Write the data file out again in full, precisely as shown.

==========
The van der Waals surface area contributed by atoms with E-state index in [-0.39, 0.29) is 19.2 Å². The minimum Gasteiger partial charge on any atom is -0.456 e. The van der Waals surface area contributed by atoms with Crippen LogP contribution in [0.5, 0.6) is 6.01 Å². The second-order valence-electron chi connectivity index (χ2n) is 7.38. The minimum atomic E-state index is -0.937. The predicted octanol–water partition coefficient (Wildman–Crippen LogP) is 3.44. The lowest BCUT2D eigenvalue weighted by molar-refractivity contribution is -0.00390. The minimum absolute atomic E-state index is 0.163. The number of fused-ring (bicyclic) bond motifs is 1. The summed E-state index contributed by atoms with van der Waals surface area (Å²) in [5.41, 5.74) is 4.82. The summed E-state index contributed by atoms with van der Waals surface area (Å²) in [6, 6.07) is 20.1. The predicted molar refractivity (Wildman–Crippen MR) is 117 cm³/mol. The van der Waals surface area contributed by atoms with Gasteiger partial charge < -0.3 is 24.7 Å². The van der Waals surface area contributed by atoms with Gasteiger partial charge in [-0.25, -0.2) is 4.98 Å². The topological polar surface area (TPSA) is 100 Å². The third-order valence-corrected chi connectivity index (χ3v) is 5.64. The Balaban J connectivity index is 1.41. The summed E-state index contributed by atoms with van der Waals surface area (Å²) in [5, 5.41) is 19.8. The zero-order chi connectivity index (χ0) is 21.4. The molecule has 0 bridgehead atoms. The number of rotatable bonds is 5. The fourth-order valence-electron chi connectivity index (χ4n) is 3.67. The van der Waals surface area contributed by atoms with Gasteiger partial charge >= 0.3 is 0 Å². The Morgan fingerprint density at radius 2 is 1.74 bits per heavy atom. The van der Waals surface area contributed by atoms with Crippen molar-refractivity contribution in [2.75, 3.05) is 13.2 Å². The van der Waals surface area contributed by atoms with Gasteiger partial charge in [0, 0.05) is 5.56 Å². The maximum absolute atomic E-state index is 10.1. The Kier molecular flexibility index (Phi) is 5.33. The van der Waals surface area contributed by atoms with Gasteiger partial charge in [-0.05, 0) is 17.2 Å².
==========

The van der Waals surface area contributed by atoms with E-state index in [-0.39, 0.29) is 19.2 Å². The minimum Gasteiger partial charge on any atom is -0.456 e. The van der Waals surface area contributed by atoms with Crippen LogP contribution in [0.5, 0.6) is 6.01 Å². The second-order valence-electron chi connectivity index (χ2n) is 7.38. The minimum atomic E-state index is -0.937. The predicted octanol–water partition coefficient (Wildman–Crippen LogP) is 3.44. The lowest BCUT2D eigenvalue weighted by molar-refractivity contribution is -0.00390. The minimum absolute atomic E-state index is 0.163. The number of fused-ring (bicyclic) bond motifs is 1. The summed E-state index contributed by atoms with van der Waals surface area (Å²) in [5.41, 5.74) is 4.82. The summed E-state index contributed by atoms with van der Waals surface area (Å²) in [6, 6.07) is 20.1. The predicted molar refractivity (Wildman–Crippen MR) is 117 cm³/mol. The van der Waals surface area contributed by atoms with Gasteiger partial charge < -0.3 is 24.7 Å². The van der Waals surface area contributed by atoms with Gasteiger partial charge in [-0.25, -0.2) is 4.98 Å². The topological polar surface area (TPSA) is 100 Å². The third-order valence-corrected chi connectivity index (χ3v) is 5.64. The Balaban J connectivity index is 1.41. The summed E-state index contributed by atoms with van der Waals surface area (Å²) in [5, 5.41) is 19.8. The zero-order chi connectivity index (χ0) is 21.4. The molecule has 0 bridgehead atoms. The number of rotatable bonds is 5. The fourth-order valence-electron chi connectivity index (χ4n) is 3.67. The van der Waals surface area contributed by atoms with Gasteiger partial charge >= 0.3 is 0 Å². The Morgan fingerprint density at radius 2 is 1.74 bits per heavy atom. The van der Waals surface area contributed by atoms with Crippen molar-refractivity contribution in [2.75, 3.05) is 13.2 Å². The van der Waals surface area contributed by atoms with Gasteiger partial charge in [0, 0.05) is 5.56 Å². The maximum absolute atomic E-state index is 10.1. The Kier molecular flexibility index (Phi) is 5.33. The van der Waals surface area contributed by atoms with Gasteiger partial charge in [-0.05, 0) is 17.2 Å².